Interaction of pathogenic Neisseria with host defenses. What happens in vivo?

Abstract

N. gonorrhoeae initiates infection by adhering to and invading columnar epithelial cells. Over time these activities often induce inflammation, with the influx of neutrophils and serum into the urethral lumen, cervical os, conjunctiva, and the like. At least some of these infected niches contain CMP-NANA (cytidine monophospho-N-acetyl neuraminic acid, also called CMP-sialic), contain sialylated gonococci, and are relatively or strictly anaerobic due to neutrophil and gonococcal metabolism and to the site of disease, that is, the peritoneal cavity. Gonococci thus encounter environmental conditions, reagents, and substrates in the human body that are not normally present in vitro. Knapp and Clark were the first to successfully grow gonococci anaerobically in an easily reproducible system, allowing researchers to begin to investigate in vitro the effects of anaerobiosis on gonococcal virulence traits. As a result of a series of elegant and in depth studies, Smith and Parsons and their colleagues showed that growth in CMP-NANA confers on the gonococcus a high degree of phenotypic (readily reversible) serum resistance and that CMP-NANA is available in vivo at sites of gonococcal infection and disease; gonococci become covalently coated with sialic acid and they become serum resistant (reviewed in refs. 8-10). Given that gonococci growing in the absence of oxygen or in the presence of CMP-NANA probably more closely resemble gonococci growing inside the human host, we studied several possible virulence traits of gonococci cultivated under these conditions. We first observed that anaerobic growth (in the absence of CMP-NANA) increases gonococcal resistance to killing by low (but not high) concentrations of normal human serum. We also asked whether anaerobic growth affected gonococcal association with host cells. Contrary to the effects on serum killing, anaerobic growth (in the absence of CMP-NANA) does not appear to affect the ability of gonococci (expressing certain adhesive outer membrane proteins called Opa proteins) to bind to and enter human epithelial cell lines or to bind to or resist killing by human neutrophils. The results from studies investigating the modulatory role of CMP-NANA were more striking. Growth in CMP-NANA dramatically inhibits the adherence of Opa+ gonococci to human neutrophils. It does not, however, appear to significantly decrease their sensitivity to phagocytic killing or to in vitro killing by lysosomal contents (aqueous extracts of human neutrophil granules).(ABSTRACT TRUNCATED AT 400 WORDS)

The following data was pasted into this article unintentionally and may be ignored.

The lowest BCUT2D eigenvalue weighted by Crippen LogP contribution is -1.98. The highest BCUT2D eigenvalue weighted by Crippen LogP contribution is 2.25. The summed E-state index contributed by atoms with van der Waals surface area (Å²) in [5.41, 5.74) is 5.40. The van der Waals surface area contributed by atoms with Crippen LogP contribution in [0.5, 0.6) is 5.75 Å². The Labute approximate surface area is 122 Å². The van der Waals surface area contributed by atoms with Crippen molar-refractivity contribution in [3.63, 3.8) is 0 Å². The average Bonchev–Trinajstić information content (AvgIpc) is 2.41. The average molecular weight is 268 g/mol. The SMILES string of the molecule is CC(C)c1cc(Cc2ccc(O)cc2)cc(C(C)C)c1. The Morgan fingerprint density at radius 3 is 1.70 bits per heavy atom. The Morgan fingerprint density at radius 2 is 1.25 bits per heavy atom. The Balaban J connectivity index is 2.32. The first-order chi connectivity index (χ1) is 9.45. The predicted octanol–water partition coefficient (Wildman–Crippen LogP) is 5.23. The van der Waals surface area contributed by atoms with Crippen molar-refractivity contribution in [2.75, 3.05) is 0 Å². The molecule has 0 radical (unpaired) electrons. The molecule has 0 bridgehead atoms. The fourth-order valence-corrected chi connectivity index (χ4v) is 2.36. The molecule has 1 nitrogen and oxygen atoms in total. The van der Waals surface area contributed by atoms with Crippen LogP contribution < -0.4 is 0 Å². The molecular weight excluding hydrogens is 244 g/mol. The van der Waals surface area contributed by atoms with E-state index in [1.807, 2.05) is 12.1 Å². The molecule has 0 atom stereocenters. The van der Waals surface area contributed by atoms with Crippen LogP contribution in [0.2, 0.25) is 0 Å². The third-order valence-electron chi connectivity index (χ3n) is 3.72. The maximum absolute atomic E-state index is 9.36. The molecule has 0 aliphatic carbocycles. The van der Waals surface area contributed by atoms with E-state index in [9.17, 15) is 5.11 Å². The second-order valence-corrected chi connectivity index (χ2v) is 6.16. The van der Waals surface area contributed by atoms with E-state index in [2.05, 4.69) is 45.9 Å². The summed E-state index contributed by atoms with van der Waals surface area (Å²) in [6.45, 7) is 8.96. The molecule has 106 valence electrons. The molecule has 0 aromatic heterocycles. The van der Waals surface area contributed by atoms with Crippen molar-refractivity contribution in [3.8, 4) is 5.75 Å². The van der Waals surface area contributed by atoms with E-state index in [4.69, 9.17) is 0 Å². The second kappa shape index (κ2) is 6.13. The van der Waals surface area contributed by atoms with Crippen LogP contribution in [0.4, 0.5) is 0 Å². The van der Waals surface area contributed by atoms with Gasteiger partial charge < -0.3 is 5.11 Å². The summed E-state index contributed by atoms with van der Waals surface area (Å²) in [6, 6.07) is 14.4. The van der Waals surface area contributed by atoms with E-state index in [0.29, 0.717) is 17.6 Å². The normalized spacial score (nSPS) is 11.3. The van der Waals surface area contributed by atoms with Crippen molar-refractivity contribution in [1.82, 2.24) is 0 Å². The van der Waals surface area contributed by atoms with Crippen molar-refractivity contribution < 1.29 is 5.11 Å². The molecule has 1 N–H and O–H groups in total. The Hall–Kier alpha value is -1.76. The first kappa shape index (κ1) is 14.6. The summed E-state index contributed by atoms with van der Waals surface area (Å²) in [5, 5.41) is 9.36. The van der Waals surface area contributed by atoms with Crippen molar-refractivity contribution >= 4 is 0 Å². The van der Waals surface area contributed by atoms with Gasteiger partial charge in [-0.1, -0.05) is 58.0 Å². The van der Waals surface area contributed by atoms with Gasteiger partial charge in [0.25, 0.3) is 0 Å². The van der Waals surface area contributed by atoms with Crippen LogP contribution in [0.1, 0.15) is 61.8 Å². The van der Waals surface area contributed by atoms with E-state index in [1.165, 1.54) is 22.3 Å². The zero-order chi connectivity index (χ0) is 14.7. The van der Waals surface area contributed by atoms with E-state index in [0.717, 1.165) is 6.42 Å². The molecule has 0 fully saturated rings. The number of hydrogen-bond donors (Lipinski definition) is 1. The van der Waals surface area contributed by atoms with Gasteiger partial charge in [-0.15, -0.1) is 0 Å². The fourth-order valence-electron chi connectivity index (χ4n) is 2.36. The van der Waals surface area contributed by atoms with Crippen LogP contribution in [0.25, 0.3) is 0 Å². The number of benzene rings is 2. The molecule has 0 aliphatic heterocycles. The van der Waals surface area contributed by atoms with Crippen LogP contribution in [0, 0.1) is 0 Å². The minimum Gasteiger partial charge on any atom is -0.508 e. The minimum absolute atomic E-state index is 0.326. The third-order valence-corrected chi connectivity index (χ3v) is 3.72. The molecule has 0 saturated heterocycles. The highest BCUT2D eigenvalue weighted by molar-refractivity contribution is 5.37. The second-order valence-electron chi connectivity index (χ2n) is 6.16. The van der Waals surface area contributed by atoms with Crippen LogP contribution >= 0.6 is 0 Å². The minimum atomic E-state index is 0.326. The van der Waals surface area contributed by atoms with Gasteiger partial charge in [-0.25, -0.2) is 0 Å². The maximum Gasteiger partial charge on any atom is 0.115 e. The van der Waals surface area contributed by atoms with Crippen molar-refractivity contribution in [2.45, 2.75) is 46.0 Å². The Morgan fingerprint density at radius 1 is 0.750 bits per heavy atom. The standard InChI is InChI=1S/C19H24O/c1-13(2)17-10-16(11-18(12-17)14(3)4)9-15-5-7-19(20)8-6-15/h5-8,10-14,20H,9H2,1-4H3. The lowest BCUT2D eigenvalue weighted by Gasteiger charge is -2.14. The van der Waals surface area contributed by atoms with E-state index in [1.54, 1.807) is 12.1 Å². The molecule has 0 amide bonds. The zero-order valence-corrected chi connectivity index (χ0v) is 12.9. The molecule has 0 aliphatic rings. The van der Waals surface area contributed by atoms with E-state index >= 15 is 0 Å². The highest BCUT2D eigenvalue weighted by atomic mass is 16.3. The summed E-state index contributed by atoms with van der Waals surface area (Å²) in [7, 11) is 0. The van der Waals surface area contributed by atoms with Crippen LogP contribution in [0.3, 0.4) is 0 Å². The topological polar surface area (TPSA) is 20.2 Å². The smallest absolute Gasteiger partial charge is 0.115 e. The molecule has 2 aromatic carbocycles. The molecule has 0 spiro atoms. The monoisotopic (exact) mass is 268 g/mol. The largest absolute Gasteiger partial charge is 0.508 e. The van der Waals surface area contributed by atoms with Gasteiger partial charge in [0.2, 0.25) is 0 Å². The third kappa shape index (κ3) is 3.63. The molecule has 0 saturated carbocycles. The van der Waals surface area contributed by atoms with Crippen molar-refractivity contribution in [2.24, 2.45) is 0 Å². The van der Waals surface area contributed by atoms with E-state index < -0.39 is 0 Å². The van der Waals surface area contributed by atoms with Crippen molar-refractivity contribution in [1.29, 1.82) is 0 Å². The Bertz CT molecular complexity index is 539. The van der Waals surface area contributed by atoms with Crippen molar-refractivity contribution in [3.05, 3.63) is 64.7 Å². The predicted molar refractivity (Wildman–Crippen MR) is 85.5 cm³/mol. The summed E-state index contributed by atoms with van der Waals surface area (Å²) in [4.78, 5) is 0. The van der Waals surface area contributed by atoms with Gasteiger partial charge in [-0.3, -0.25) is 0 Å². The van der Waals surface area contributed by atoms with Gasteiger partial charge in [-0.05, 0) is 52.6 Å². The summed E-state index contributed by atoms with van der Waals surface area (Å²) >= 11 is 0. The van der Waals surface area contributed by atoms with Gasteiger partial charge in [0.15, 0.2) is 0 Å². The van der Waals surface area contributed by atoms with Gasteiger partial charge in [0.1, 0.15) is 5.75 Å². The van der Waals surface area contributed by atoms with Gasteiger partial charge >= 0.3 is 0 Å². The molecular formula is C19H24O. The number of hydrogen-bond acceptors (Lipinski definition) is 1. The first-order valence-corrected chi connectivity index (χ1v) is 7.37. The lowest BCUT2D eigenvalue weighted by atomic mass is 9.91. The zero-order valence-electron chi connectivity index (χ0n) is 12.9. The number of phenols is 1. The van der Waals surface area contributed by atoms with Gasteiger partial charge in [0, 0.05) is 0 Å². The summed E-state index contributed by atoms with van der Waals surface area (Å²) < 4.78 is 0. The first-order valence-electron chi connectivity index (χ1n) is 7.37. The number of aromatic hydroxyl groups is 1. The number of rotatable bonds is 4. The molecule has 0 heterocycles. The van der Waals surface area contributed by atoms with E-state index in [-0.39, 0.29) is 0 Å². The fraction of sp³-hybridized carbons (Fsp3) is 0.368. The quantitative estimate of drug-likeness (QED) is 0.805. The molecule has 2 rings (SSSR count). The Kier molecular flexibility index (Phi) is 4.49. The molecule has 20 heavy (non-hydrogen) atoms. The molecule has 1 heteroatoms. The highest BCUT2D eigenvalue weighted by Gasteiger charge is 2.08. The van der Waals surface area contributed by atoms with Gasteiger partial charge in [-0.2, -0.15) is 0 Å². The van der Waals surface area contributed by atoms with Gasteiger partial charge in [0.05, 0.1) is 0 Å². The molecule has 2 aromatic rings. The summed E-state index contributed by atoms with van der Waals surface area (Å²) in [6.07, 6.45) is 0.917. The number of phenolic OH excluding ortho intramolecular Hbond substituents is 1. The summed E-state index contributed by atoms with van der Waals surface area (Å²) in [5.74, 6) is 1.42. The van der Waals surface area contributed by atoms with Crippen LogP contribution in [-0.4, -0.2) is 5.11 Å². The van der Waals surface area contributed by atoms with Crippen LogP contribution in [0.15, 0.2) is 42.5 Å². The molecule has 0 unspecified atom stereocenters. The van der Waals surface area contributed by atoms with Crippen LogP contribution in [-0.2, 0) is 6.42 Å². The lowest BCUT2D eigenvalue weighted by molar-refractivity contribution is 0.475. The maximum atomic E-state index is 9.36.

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@article{Rest1994InteractionOP, title={Interaction of pathogenic Neisseria with host defenses. What happens in vivo?}, author={Richard F. Rest and J T Liu and Rudranath Talukdar and J V Frangipane and Dietrich V. Simon}, journal={Annals of the New York Academy of Sciences}, year={1994}, volume={730}, pages={182-96} }